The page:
HENRY OMER NORMANDIN Hank
'Tm sure carels an enemy to life."
Hank is the boy that you've seen whizzing
by in one of those blue Oldsmobiles. You
can easily tell when he is around by his
constant stream of conversation. After
graduation Henry intends to work. With
his carefree manner and witty conversation,
he will have no trouble in winning friends.
LILLIANNE OBYMAKO Lill
"Always full of fun, you bet, just a girl
you can't forget."
As you seem to be lacking a middle name,
Lill, we've decided to supply you with one:
"Pepf' Don't you agree, fellow students,
this fits her to a HTH? After graduation she
plans to study painting in Connecticut.
Why didn't you let us know about this talent,
Freshman Play 1, Chorus 1, 2, Beta Tri-
Hi-Y 1, 2, Class Hockey 1, 2, 3, 4, Junior
Varsity Hockey 1, Varsity Hockey 2, 3, 4,
Captain 4, Class Basketball 1, 2, 3, 4, Junior
Varsity Basketball 1, Varsity Basketball 2,
Class Softball 1, 2, 3, Cheerleader 2, 3, 4,
Head Cheerleader 4, Varsity Softball 3,
Student Council 4, Red and Black 4, Home
Economics Play 4, Home Ec Dance Com-
mittee 4, Junior Dramatic Club 3.
Football 2, 3, 4, Junior Prom Committee
3, Red and Black Staff 4.
MARY LOUISE OSGOOD
f'Roses are her cheeks, and a
rose her mouth."
Mary's blonde hair and red lips are
becoming to her naive character. Her ap-
parent quietness becomes anything but
quietness when you have the combination of
Osgood and Cahalan. She plans to attend
college after graduation. Our best wishes
for success are with you, Mary.
Chorus 1, Freshman Reception Committee
2, Alpha Tri-Hi-Y 2, 3, 4, Junior Prom Com-
mittee 3, Junior Dramatic Club 3, Senior
Dramatic Club 4, Red and Black Staff 4,
Voice of Stevens 4, Senior Play 4, Home Ec
Dance Committee CChairmanD 4.
ELIZABETH OSTROWSKI Lizzie
"Blushing is the color of virtue."
Lizzie, the youngest girl in our class, will
always be remembered for her cheerful,
friendly manner. Her plans for t-he future
are undecided, but we're sure sheill be a
credit to any occupation she undertakes.
Best of luck always, Lizzie.
Hockey lg Softball 1.
ner has Won
sure that he
LLOYD GEORGE PAGE
"He hasn't much to say, but he
A has a pleasant way."
Lloyd hasn't participated in
activities, his easy-going man-
him many friends. He is very
minded, and therefore We are
will be a great success in his
THEODORE ANTHONY PERRAS
"There's a Ford in your future."
Bud is one of our modern gas buggy me-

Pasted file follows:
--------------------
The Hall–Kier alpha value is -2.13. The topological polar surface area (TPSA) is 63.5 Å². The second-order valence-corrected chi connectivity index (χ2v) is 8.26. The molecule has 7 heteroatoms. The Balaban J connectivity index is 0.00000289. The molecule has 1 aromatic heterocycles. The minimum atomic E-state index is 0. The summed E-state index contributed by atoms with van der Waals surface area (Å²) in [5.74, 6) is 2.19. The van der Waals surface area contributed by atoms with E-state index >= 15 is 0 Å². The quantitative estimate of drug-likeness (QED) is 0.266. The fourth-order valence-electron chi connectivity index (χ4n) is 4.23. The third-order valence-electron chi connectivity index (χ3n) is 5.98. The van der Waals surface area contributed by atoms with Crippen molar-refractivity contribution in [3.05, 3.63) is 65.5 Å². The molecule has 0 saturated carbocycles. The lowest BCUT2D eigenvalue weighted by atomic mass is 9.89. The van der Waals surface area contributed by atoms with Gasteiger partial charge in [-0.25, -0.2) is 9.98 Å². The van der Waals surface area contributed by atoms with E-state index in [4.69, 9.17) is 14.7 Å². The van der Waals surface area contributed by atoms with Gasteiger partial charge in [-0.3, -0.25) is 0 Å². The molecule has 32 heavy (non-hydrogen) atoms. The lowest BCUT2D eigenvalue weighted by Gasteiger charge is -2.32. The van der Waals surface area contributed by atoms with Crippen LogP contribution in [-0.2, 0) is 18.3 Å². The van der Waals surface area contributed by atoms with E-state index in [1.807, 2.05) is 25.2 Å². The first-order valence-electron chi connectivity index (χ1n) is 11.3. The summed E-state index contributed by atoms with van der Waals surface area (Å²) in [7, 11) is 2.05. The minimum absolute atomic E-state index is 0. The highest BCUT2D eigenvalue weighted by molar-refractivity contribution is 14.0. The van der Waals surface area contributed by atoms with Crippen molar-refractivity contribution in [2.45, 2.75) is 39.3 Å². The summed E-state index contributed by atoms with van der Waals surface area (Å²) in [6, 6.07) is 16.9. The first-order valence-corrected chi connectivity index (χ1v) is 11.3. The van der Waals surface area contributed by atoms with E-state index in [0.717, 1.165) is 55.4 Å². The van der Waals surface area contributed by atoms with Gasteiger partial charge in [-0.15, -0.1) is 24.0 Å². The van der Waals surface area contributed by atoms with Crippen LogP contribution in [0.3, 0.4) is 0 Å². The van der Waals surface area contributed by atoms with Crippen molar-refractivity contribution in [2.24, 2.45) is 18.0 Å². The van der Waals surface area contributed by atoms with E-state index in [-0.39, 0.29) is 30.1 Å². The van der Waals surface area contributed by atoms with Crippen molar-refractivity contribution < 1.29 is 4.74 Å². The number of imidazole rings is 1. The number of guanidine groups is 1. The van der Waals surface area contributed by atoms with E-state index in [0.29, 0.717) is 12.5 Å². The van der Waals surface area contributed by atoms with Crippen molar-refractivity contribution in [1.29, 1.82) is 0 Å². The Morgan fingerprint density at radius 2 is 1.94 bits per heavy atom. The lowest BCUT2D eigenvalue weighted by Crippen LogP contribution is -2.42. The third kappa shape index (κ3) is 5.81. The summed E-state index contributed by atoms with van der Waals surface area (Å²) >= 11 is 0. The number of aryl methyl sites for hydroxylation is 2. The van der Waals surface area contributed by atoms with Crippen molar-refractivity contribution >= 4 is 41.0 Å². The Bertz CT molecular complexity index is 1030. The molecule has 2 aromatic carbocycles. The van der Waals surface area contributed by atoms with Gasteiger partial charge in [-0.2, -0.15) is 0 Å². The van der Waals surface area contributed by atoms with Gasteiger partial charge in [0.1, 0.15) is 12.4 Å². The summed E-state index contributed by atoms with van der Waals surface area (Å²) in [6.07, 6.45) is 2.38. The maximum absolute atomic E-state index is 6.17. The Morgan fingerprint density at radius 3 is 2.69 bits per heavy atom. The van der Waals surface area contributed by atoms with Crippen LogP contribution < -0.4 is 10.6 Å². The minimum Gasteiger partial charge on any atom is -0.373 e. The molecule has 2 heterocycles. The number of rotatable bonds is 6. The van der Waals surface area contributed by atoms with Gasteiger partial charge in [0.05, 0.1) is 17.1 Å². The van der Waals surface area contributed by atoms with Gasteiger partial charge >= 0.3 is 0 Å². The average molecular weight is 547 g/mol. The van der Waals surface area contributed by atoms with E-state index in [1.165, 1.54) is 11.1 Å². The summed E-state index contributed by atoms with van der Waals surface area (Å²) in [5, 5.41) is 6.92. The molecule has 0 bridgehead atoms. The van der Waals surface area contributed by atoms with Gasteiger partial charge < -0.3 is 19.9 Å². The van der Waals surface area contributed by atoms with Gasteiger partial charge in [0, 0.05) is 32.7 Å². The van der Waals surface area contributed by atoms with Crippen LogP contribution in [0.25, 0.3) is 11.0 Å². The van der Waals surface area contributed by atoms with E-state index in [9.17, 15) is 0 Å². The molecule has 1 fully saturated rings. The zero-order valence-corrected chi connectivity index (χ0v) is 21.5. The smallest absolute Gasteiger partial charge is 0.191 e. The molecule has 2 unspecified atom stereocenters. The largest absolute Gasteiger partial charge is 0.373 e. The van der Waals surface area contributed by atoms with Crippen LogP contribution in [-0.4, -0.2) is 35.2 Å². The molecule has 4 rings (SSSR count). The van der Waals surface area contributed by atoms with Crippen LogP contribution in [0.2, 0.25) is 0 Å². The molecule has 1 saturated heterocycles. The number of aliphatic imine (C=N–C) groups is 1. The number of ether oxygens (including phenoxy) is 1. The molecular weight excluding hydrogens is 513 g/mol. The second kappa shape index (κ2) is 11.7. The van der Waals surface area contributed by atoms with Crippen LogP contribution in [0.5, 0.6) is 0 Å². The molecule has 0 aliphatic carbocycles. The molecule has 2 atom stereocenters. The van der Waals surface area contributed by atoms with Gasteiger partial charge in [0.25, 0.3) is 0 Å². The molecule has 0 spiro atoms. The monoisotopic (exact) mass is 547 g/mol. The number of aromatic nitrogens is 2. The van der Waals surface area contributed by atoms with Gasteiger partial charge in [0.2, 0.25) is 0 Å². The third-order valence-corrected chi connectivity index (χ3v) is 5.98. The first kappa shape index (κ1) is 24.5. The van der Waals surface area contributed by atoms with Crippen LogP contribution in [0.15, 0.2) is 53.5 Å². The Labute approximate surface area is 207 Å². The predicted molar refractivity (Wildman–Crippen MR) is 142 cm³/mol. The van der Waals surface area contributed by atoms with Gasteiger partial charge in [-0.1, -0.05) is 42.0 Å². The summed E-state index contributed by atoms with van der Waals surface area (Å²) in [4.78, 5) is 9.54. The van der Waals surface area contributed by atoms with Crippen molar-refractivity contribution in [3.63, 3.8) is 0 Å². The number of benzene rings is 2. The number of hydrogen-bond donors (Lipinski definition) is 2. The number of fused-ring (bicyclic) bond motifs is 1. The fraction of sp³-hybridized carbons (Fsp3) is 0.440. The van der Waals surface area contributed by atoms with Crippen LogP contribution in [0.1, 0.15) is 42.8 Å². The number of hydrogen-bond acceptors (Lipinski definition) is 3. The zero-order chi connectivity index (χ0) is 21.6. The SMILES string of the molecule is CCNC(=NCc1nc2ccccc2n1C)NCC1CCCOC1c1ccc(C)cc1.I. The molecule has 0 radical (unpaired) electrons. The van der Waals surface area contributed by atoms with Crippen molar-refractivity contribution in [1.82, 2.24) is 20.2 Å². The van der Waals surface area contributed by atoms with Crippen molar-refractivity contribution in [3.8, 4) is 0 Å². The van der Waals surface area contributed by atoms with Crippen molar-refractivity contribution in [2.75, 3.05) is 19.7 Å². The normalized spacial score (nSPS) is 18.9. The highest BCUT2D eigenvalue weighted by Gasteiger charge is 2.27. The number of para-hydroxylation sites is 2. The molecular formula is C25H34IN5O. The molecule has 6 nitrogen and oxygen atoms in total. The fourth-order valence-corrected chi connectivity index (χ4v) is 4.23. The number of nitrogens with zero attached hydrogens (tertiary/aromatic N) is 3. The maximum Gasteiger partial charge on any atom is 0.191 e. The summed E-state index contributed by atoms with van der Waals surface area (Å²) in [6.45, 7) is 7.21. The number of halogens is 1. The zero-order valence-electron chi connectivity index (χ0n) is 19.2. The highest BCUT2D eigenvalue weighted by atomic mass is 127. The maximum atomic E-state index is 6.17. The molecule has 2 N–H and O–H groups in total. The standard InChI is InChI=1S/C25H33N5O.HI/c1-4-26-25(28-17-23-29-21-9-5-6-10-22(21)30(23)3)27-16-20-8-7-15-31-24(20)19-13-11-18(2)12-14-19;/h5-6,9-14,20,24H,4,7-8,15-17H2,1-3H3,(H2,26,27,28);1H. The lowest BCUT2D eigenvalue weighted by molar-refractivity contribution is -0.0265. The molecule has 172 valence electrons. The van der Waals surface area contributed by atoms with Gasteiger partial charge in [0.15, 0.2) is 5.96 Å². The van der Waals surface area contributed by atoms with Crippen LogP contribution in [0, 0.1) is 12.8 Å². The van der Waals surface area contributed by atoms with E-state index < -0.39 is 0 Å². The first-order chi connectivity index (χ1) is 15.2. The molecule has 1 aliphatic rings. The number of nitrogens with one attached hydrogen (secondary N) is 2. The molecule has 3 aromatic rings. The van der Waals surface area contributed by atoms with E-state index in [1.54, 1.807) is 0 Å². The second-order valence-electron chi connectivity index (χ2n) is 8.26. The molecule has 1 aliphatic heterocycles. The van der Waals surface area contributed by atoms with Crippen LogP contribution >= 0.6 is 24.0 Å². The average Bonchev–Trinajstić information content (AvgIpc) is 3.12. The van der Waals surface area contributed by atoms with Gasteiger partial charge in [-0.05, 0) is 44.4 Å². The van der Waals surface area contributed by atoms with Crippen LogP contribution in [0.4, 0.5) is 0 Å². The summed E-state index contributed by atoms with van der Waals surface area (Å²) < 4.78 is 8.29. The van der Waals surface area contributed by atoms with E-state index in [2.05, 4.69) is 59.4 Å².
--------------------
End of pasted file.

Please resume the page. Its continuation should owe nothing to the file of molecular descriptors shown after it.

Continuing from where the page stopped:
chanics who can take 'em apart and put
them back together with ease. He has
put his brand on the class in a quiet sort
of way and has our best Wishes for con-
tinued success in Uncle Sam's military
RUTH PESARIK Ruthie
'tShe has a quiet reserve, but beneath it
she ripples with jollityf'
Ruth is that well-dressed, quiet senior
Whom you'Ve all been admiring. One of
our outstanding athletes, Ruth has Won the
friendship and respect of all her class-
mates. In the future she is sure to bright-en
any office with her presence.
Freshman Play 1, Chorus 1, 2, Beta Tri-
Hi-Y 1, 2, Class Basketball 1, 2, 3, 4, Class
Hockey 2, 3, 4, Volleyball 2, Junior Varsity
Hockey 2, 3, Dramatic Club 3, Softball 3,
Varsity Hockey 4, Red and Black Staff 4,
Home Ec Danc'e Committee 4.
IREN E BARBARA PINKHAM Pinky
"I met- her and I liked her immediately."
Pinky is one of our more popular class-
mates. She's dignified and sophisticated but
also a great friend. Next year she plans to
attend Keene Teachers College. Some lucky
mathematics students are going to have a
Chorus 1, Beta Tri-Hi-Y 2, 3, 4, Junior
Dramatic Club 3, Senior Dramatic Club 4,
Senior Play Staff 4.
SHIRLEY NANCY PORTER Port
"Stillness of person and steadiness of features
are signal marks of good breeding."
Port has been successful in all her under-
takings, and though she is quiet, she has
a winning Way. Her success in all athletics
has made her an outstanding member of
our class. We're sure she will meet luck
and success in Whatever career she chooses.
Chorus 1, Beta Tri-Hi-Y 2, Junior Varsity
Hockey 2, Junior Dramatics Club 3, Junior
Varsity Basketball 3, Varsity Hockey 3,
PAUL HENDRICKS POTTER, JR. Potts
t'Still water runs deep."
Potts has been a quiet member of the
class but has roused many a cheer from
the crowd in all the sports. The crowd is
still cheering, Potts, and know you'l1 score
many points in whichever type of work you
choose. Gur best goes with you.
Football 2, 3, 4, National Athletic Scholar-
ship Society 3g Baseball 3, 4.
RUTH ALTHA PURINTON Ruthie
"Opportunity, sooner or later, comes to all
who work and wish."
Ruthie, one of our petite and good-looking
blondes, plans to go to college and take up
drawing. Maybe some day when Ruthie's
fame as an artist has been established,
Stevens High School will be honored by a
picture painted by her. Best of luck in your
chosen career, Ruth.
"Av Band 1, 2, 3, 45 "B" Band 1, 2, 33
Freshman Vic Dance Committee lg Art Club
1, 2, 3, 4g Class Secretary 2, Student Council
Secretary 23 Freshman Reception Committee
25 Junior Prom 3, Tri-Hi-Y 1, 2, 3, 4, Junior
Dramatic Club 35 Assembly Committee 4,
Voice of Stevens 4g Red and Black Staff 4,
Football Dance 45 Senior Dramatic Club 43
Senior Play 4.
IRVING WENDELL PULLEN Wendy
"He is only a well made man who has a
Wendy is that tall well clreseed fellow
who has been very active in sports and no
wonder for he has an abundance of pep
vim, and vigor He has been a favorite
among his classmates and a credit to the
senior class When he leaves for college
to study civil engineering our best wishes
will be going with him
Baseball 1 2 3 4 Class Basketball 1
Freshman Vic Dance Committee 1 Junior